Wednesday, 1st December 2010 by Ian Brown
Carcassonne is a city in the south of France famous for its fortified old town, a strategic hill-top location which was declared a World Heritage Site in 1997, and its inspiration for the board game of the same name.
While historians believe forts have existed here for more than 2500 years, the existing double fortified walls and more than 50 towers around the city have been built, repaired and added on to countless times.
Some parts date to the Roman occupation in the 3rd or 4th century, while others were the creation of a succession of counts and kings who have occupied the town over the subsequent centuries, winning or succumbing to regular sieges.
The history is depicted on this colour-coded map.
With cars banned from the complex, it’s not surprising that Street View doesn’t have any images from within the walls, but coverage in the city as a whole is quite poor. This means we only get glimpses of the fortifications from a couple of vantage points – from a nearby bridge, and from a country road outside the city:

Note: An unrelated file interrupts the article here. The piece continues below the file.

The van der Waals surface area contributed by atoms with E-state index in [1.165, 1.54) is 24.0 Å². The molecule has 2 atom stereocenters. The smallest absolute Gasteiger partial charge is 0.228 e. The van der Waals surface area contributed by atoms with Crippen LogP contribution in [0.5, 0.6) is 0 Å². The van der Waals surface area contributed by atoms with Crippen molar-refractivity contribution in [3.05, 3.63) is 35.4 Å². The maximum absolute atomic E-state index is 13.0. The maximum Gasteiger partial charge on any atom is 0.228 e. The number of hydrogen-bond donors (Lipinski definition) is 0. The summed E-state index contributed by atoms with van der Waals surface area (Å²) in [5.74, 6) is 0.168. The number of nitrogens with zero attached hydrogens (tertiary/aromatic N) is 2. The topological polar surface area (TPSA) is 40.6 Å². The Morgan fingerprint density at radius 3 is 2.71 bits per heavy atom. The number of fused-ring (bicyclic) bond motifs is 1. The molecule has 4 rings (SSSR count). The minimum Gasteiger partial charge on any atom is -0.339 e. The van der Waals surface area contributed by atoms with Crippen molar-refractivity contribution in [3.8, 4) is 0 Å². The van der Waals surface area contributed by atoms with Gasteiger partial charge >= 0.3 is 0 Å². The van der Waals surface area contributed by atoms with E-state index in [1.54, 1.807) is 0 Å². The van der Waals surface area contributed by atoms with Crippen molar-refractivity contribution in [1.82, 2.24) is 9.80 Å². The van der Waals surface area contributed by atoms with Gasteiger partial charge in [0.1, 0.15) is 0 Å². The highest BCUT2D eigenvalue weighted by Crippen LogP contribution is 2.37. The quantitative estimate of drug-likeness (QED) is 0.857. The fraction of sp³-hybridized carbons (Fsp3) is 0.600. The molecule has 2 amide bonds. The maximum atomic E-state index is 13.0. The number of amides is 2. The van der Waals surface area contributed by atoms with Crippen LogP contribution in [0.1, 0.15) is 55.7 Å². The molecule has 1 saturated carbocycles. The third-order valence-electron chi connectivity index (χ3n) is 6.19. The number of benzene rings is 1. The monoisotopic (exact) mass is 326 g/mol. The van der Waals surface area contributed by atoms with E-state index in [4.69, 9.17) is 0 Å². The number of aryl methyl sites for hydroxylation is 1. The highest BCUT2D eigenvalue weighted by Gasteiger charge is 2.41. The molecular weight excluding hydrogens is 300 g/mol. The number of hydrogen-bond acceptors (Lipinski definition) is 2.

One of the city’s most prominent features is the castle which sits on the western wall and dates to the eighth century.
To the south is the 11th century Basilica of St. Nazaire and St. Celse, which was modified to the Gothic style popular a couple of hundred years later. Nearby is a theatre created in the early 20th century. Originally intended as a suitable setting for tragedies, the stage now hosts a more diverse range of performances.
With the relocation of the border between France and Spain following the Treaty of the Pyrenees in 1659, Carcassonne’s strategic importance diminished, and its fortifications fell into disrepair. They were slated for demolition in the middle of the 19th century, but a public outcry led to their preservation and subsequent restoration.
These days the siege of the city is not conducted by military forces, but by tourism – with more than 3 million visitors each year. Huge parking lots for buses and cars are located near the main entrance in the eastern walls.